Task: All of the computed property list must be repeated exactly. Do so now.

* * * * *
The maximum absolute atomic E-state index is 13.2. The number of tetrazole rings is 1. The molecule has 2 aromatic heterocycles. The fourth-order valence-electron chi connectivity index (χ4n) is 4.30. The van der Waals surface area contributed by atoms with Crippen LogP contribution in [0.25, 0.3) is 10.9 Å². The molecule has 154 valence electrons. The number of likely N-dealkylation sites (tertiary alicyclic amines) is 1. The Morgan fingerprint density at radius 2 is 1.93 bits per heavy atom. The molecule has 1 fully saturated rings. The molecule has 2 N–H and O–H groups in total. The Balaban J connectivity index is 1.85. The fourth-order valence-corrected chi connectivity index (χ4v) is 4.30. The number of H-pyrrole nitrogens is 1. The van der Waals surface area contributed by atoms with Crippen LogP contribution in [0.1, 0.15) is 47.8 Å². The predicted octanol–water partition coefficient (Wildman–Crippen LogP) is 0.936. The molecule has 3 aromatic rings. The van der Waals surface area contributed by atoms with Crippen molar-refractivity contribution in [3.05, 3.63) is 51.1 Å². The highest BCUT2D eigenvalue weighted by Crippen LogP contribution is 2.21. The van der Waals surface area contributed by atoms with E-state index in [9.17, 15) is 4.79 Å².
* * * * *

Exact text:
The maximum absolute atomic E-state index is 13.2. The number of tetrazole rings is 1. The molecule has 2 aromatic heterocycles. The fourth-order valence-electron chi connectivity index (χ4n) is 4.30. The van der Waals surface area contributed by atoms with Crippen LogP contribution in [0.25, 0.3) is 10.9 Å². The molecule has 154 valence electrons. The number of likely N-dealkylation sites (tertiary alicyclic amines) is 1. The Morgan fingerprint density at radius 2 is 1.93 bits per heavy atom. The molecule has 1 fully saturated rings. The molecule has 2 N–H and O–H groups in total. The Balaban J connectivity index is 1.85. The fourth-order valence-corrected chi connectivity index (χ4v) is 4.30. The number of H-pyrrole nitrogens is 1. The van der Waals surface area contributed by atoms with Crippen LogP contribution in [0.1, 0.15) is 47.8 Å². The predicted octanol–water partition coefficient (Wildman–Crippen LogP) is 0.936. The molecule has 3 aromatic rings. The van der Waals surface area contributed by atoms with Crippen molar-refractivity contribution in [3.05, 3.63) is 51.1 Å². The highest BCUT2D eigenvalue weighted by Crippen LogP contribution is 2.21. The van der Waals surface area contributed by atoms with E-state index in [9.17, 15) is 4.79 Å².